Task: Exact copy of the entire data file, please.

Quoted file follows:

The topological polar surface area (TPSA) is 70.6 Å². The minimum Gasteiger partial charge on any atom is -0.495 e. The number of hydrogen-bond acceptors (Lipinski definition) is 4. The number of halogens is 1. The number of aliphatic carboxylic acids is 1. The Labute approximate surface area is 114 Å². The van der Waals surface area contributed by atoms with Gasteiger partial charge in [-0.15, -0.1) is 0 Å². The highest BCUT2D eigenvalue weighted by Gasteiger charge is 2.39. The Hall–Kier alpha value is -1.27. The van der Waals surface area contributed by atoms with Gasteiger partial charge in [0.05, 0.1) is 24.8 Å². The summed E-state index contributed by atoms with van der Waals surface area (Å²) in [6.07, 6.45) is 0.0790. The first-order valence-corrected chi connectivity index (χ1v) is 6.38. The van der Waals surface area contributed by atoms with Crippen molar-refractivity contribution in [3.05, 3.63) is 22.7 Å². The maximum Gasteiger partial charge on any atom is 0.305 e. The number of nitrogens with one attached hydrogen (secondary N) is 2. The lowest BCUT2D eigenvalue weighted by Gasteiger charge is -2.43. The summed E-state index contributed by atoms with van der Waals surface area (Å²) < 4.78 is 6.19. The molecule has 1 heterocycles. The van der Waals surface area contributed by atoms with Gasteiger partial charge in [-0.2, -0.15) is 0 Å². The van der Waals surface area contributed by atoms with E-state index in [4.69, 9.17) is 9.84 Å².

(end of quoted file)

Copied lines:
The topological polar surface area (TPSA) is 70.6 Å². The minimum Gasteiger partial charge on any atom is -0.495 e. The number of hydrogen-bond acceptors (Lipinski definition) is 4. The number of halogens is 1. The number of aliphatic carboxylic acids is 1. The Labute approximate surface area is 114 Å². The van der Waals surface area contributed by atoms with Gasteiger partial charge in [-0.15, -0.1) is 0 Å². The highest BCUT2D eigenvalue weighted by Gasteiger charge is 2.39. The Hall–Kier alpha value is -1.27. The van der Waals surface area contributed by atoms with Gasteiger partial charge in [0.05, 0.1) is 24.8 Å². The summed E-state index contributed by atoms with van der Waals surface area (Å²) in [6.07, 6.45) is 0.0790. The first-order valence-corrected chi connectivity index (χ1v) is 6.38. The van der Waals surface area contributed by atoms with Crippen molar-refractivity contribution in [3.05, 3.63) is 22.7 Å². The maximum Gasteiger partial charge on any atom is 0.305 e. The number of nitrogens with one attached hydrogen (secondary N) is 2. The lowest BCUT2D eigenvalue weighted by Gasteiger charge is -2.43. The summed E-state index contributed by atoms with van der Waals surface area (Å²) < 4.78 is 6.19. The molecule has 1 heterocycles. The van der Waals surface area contributed by atoms with Gasteiger partial charge in [-0.2, -0.15) is 0 Å². The van der Waals surface area contributed by atoms with E-state index in [4.69, 9.17) is 9.84 Å².